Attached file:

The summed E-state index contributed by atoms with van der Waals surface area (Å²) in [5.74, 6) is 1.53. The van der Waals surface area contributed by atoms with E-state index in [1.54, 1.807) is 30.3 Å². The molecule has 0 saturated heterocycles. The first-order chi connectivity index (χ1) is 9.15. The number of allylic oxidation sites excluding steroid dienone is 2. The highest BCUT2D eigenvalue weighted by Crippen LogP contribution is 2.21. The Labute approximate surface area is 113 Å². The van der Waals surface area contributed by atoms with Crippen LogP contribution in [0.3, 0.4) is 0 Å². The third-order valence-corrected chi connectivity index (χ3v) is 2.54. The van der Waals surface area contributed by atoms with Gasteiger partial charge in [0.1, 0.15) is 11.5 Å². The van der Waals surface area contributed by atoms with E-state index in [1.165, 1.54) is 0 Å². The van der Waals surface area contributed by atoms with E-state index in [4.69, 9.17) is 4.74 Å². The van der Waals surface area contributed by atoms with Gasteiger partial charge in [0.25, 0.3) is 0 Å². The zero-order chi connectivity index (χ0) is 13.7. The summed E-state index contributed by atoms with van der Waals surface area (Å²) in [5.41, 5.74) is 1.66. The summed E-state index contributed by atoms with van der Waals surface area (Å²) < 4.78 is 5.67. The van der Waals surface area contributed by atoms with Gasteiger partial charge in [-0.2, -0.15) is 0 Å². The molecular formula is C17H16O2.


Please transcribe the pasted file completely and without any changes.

The summed E-state index contributed by atoms with van der Waals surface area (Å²) in [5.74, 6) is 1.53. The van der Waals surface area contributed by atoms with E-state index in [1.54, 1.807) is 30.3 Å². The molecule has 0 saturated heterocycles. The first-order chi connectivity index (χ1) is 9.15. The number of allylic oxidation sites excluding steroid dienone is 2. The highest BCUT2D eigenvalue weighted by Crippen LogP contribution is 2.21. The Labute approximate surface area is 113 Å². The van der Waals surface area contributed by atoms with Crippen LogP contribution in [0.3, 0.4) is 0 Å². The third-order valence-corrected chi connectivity index (χ3v) is 2.54. The van der Waals surface area contributed by atoms with Gasteiger partial charge in [0.1, 0.15) is 11.5 Å². The van der Waals surface area contributed by atoms with E-state index in [1.165, 1.54) is 0 Å². The van der Waals surface area contributed by atoms with E-state index in [4.69, 9.17) is 4.74 Å². The van der Waals surface area contributed by atoms with Gasteiger partial charge in [0.25, 0.3) is 0 Å². The zero-order chi connectivity index (χ0) is 13.7. The summed E-state index contributed by atoms with van der Waals surface area (Å²) in [5.41, 5.74) is 1.66. The summed E-state index contributed by atoms with van der Waals surface area (Å²) < 4.78 is 5.67. The van der Waals surface area contributed by atoms with Gasteiger partial charge in [-0.2, -0.15) is 0 Å². The molecular formula is C17H16O2.